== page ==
Many different "products" are offered for sale as offsets, with different retail offset providers offering different product mixes. Some offset providers allow you to choose what kind of offsets you buy. To understand what you get (and what you don't get) when you buy offsets it's useful to take a look at the different kinds of offsets offered on the retail market.
Carbon Reductions Resulting from Past Actions
Some carbon credits are traded in what is essentially a financial market. In the U.S. there are two types of tradable carbon credits, Renewable Energy Certificates (RECs or "Green Tags") and credits on the Chicago Climate Exchange (CCX). Firms earn these credits by reducing their carbon emissions beyond established goals (see sidebar). After the credits have been earned they can be sold, either to firms that haven't met their carbon reduction goals or to offset buyers.
What your purchase does: When you buy CCX credits or RECs though an offset provider, your purchase reduces the number of credits available to firms that have not met their carbon-reduction obligations and consequently increases their price. The higher price provides a larger payoff for firms that exceed their obligations, and increases the costs for those that don't meet their requirements. That means your offset purchase increases the incentive for firms participating in the CCX and REC markets to reduce their carbon emissions. This incentive can be an important component in firms' decisions to invest in carbon-saving technologies; many firms participating in these markets rely on the sales of credits to make their investments pay off.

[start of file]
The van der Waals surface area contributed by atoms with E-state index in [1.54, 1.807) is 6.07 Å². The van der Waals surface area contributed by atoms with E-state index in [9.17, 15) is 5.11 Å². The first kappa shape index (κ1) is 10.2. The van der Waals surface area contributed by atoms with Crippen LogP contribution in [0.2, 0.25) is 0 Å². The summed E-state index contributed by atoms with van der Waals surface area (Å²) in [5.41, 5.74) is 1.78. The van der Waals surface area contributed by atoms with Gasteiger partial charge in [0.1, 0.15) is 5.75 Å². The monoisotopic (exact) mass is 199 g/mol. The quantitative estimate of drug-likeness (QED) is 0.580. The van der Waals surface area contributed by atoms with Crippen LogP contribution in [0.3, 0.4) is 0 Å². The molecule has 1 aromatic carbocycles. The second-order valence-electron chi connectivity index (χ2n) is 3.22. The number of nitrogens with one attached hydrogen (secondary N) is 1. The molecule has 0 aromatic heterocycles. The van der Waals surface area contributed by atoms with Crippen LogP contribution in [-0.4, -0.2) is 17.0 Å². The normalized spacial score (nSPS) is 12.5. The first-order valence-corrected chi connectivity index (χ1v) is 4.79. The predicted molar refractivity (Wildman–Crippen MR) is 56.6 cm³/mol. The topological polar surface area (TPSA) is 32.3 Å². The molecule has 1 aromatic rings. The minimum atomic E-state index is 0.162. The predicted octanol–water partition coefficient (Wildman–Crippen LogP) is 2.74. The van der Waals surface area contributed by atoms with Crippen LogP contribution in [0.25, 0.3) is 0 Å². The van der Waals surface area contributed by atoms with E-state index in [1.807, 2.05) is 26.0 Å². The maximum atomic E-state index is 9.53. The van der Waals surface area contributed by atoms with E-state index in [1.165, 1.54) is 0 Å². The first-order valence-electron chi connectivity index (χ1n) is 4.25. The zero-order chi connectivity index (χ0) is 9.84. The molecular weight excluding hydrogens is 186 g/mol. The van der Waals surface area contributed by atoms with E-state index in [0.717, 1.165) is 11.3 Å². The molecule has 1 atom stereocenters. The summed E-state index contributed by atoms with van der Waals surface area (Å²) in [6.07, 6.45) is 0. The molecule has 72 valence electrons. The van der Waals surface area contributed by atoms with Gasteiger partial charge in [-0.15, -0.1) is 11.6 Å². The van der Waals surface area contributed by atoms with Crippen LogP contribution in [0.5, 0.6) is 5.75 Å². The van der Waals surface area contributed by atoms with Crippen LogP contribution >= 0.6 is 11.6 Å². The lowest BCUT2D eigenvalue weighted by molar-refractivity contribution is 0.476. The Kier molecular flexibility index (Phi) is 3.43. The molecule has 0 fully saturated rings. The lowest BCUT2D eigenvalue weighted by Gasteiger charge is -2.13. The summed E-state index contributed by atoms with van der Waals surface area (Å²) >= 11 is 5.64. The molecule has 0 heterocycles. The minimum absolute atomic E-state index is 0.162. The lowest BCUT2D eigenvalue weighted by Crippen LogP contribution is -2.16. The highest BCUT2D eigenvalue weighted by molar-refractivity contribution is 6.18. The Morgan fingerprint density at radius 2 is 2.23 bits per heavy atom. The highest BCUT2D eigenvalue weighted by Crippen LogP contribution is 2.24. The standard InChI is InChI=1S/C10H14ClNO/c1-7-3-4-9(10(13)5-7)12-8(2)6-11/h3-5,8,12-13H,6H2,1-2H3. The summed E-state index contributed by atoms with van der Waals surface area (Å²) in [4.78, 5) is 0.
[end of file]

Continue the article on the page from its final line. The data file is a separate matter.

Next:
Chicago Climate Exchange
The Chicago Climate Exchange (CCX) has about 300 participating members who have entered into a voluntary but legally binding agreement to reduce their greenhouse gas emissions by 6 percent between 2000 and 2010. Members who joined more recently have prorated emissions goals. CCX members who exceed the emissions goals for a particular year earn credits, which they can sell to CCX members who haven't met their emissions goals.
CCX credits take the form of Carbon Financial Instrument contracts, each of which represents 100 metric tons of CO2 equivalent for a particular year. Credits offered for sale on the CCX have already been generated and verified using standard CCX procedures. When CCX credits are purchased as offsets those credits are retired so they are no longer available to CCX members who have not met their emissions goals.
Membership in the CCX is voluntary. The organizations that choose to participate are motivated to reduce their carbon emissions, so the demand for credits is low compared with credit supply. As a result, credits available on the CCX carry a lower price than many other credits -- currently about $5 per metric ton of carbon dioxide equivalent, compared with $10-$12 for most other offset types.
Renewable Energy Certificates